Research culture of the organization had a significant impact on GMFCS familiarity over the six-month intervention (OR = 3.6, 95% CI 1.5 to 8.7) (Table 4). Both research culture (OR = 3.0, 95% CI 1.1 to 7.9) and supervisor expectation for use of measurement tools (OR = 2.6, 95% CI 1.1 to 6.0) were significant predictors in explaining changes in reported use of the GMFCS from 'none' to 'some' and supervisor expectation (OR = 2.0, 95% CI 1.0 to 3.9) when examining the difference between 'some' versus 'high' use. The organizational characteristics did not have a significant impact on the change in familiarity and use of the other tools.
This is the first study we are aware of which evaluates the impact of a multi-faceted KB intervention to help bridge the evidence to practice gap within children's rehabilitation organizations. Following a six-month (two hours/week) KB intervention, changes were reported in practicing PTs' self-reported familiarity with and use of four specific evidence-based measurement tools in two regions of Canada. The changes were maintained one year later. These results are in line with those of a recent systematic review of KT interventions for rehabilitation professionals (OT and PTs) that found moderate level evidence that active multi-component KT interventions (i.e., combination of opinion leaders, outreach visits, working groups, printed materials) improved knowledge and practice behaviours compared with passive dissemination strategies for PTs .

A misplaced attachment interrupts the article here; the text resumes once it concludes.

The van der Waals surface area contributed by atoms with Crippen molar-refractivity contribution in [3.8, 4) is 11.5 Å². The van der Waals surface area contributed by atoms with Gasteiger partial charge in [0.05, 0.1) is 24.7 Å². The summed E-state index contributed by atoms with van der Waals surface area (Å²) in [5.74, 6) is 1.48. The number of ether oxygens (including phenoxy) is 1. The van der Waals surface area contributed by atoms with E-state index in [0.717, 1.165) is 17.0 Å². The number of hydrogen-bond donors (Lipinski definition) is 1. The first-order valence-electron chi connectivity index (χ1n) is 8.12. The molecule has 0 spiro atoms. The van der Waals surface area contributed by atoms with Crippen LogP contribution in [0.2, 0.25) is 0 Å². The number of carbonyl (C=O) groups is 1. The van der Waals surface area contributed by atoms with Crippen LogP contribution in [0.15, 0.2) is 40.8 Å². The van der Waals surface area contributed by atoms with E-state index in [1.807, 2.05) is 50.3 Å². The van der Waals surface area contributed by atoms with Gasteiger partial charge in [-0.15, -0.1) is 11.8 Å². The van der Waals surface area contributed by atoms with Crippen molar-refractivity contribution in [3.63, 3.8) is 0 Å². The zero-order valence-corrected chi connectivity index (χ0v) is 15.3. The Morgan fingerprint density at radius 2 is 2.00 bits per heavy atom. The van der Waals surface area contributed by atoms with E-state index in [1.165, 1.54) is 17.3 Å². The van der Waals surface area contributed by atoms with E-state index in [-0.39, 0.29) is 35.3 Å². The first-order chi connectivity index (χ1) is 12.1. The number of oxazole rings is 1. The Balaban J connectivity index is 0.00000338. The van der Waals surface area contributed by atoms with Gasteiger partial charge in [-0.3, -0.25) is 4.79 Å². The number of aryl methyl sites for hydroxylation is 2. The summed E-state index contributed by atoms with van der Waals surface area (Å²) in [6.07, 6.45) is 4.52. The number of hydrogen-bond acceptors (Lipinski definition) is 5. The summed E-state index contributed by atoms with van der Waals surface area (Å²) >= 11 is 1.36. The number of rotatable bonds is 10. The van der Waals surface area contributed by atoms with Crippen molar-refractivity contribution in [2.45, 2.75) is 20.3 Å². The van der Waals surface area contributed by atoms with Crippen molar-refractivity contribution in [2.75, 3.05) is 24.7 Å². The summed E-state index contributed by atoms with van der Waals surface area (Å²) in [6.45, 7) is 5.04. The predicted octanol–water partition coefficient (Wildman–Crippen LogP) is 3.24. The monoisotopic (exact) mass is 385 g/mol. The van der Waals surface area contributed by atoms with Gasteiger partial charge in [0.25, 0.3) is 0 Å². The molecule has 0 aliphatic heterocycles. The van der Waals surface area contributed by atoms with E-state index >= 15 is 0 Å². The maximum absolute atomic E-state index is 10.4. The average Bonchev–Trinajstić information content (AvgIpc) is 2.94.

How our results fit with those of Dobbins et al.  is less clear. Their randomized control trial involved three KT intervention groups moving from the most passive (access to on-line systematic reviews through healthevidence.ca, or HE), to a moderately interactive KT strategy (access to HE plus receiving tailored, targeted messages, or TM), and the most interactive (HE plus TM plus KBs). There was no significant effect of the intervention for any of the groups on the primary outcome of using evidence in program decisions; however, there was an effect on public health policies and programs for decision makers receiving the moderately interactive approach of HE plus TM. The addition of the KB seemed to wash out the effect of the HE plus TM strategy. Support for the HE plus TM plus KB was found only in those departments where the organizational culture for research was low. Our results showed that a strong research culture and supervisor expectations were the significant factors in predicting familiarity and use of only one of our measurement tools, the GMFCS. The GMFCS is used not only by PTs but by other clinicians as well, and therefore PTs might have had greater expectations to use this tool, especially when communicating with other service providers. Availability of organizational resources were not observed to have a significant impact on familiarity or use of the measurement tools, perhaps because the study team provided educational resources (manuals, CD-ROM training) and financial remuneration for the KBs. The target in the Dobbins study  was on individual decision makers in public health departments to increase their capacity to be evidence-based and to impact on health policies and programs. An important detail is that the KB was not situated in the public health departments, and 30% of the health departments never received any of the brokering intervention. In contrast, our study was focused primarily on the implementation of specific evidence-based measurement tools by KBs embedded in the clinical sites on knowledge and on use by practicing clinicians, rather than capacity building which would take longer to show an impact. A large component of our study was the multiple supports offered to KBs throughout the intervention, including facilitation of a KB community of practice, which is thought to be an important component of KT interventions [25, 26, 31].